BU Center Marks 10th Anniversary of Supercomputing Center for Computational Science Symposium Explores ‘Visions of the Future’
Contact: Colin Riley, 617-353-2240 | firstname.lastname@example.org
(Boston, Mass.) — The Center for Computational Science at Boston University and scientists from around the world will celebrate the center’s 10th anniversary-and the unveiling of its latest IBM Supercomputer-with a day-long symposium on Friday, November 17. The symposium will feature high-tech presentations and sessions under the theme of ‘Visions of the Future.’ Speakers from the National Science Foundation, the National Center for Supercomputing Applications, and IBM will give presentations during the afternoon.
Boston University is the leading academic institution in the world in computational science, the branch of science that fills the gap between experimental and theoretical science. The Center brings together researchers, educators, and students who are pioneering advanced application of computing to problems in the sciences, engineering, arts and humanities. Working with the Scientific Computing and Visualization Group of the University’s Office for Information Technology, the Center also supports high performance computing and visualization systems at Boston University. For more information about Boston University’s Center for Computational Science, see http://ccs.bu.edu/ for the Symposium schedule.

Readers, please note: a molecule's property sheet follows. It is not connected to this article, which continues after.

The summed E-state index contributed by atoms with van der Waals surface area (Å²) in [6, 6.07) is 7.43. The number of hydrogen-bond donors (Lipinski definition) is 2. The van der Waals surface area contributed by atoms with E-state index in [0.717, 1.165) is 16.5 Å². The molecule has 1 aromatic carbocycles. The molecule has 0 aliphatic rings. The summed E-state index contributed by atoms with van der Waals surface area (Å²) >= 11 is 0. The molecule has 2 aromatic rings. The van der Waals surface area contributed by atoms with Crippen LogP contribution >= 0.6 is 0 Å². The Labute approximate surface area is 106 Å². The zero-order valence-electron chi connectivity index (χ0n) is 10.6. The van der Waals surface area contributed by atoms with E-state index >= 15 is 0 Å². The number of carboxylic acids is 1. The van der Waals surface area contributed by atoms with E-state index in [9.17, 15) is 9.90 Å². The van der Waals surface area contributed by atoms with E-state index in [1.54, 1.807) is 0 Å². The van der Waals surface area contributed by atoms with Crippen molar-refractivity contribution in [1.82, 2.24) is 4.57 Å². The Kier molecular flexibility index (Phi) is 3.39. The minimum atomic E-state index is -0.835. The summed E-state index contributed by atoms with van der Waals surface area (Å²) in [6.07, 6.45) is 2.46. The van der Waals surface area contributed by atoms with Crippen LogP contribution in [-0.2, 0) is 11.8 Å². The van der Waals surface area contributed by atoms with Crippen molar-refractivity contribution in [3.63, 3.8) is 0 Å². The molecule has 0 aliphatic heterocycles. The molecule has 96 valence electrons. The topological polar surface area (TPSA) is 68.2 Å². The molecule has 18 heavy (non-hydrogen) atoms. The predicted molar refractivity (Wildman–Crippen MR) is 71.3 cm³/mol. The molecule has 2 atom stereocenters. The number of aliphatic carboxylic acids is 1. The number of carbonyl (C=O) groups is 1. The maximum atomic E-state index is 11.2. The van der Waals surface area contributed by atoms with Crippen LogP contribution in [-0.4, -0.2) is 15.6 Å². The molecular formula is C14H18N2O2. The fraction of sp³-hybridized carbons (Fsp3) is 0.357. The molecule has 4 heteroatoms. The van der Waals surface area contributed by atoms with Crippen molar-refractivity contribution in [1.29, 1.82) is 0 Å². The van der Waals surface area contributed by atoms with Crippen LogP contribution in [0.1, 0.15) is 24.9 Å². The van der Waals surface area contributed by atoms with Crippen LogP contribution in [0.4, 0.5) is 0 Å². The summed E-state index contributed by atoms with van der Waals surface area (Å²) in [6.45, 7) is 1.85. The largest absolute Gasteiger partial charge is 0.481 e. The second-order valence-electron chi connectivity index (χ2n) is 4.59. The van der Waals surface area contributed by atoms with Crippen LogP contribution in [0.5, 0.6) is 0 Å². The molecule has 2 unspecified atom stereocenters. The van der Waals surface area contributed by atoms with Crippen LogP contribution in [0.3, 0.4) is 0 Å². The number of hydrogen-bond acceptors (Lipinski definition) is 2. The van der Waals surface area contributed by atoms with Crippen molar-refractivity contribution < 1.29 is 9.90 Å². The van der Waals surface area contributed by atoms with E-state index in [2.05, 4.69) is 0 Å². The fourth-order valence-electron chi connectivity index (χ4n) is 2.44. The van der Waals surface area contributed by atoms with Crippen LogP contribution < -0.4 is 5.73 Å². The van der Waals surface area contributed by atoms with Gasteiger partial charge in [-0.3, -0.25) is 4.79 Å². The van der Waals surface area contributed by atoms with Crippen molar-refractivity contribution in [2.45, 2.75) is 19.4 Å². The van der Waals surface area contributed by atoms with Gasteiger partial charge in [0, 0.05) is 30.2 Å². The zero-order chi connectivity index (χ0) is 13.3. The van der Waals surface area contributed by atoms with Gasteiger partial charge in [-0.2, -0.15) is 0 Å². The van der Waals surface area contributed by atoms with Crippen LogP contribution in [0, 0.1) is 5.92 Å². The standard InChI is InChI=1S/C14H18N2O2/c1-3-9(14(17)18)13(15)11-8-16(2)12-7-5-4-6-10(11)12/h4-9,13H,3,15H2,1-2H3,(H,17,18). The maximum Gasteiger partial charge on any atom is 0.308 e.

The University’s latest IBM Supercomputer is a version of IBM’s ASCI White, which is the most powerful supercomputer ever built. BU’s version is known as the RS/6000 SP, and it allows researchers to process as many as 96 billion calculations per second, making it instrumental in BU researchers’ efforts, in a variety of fields including quantum physics, genome research, and the ongoing pursuit for a cure to Alzheimer’s disease.
Event: Center for Computational Science Symposium
Date: November 17, 2000
Time: 9 a.m. to 5:15 p.m.
Place: Boston University School of Management
595 Commonwealth Avenue (morning session 9 a.m. to noon)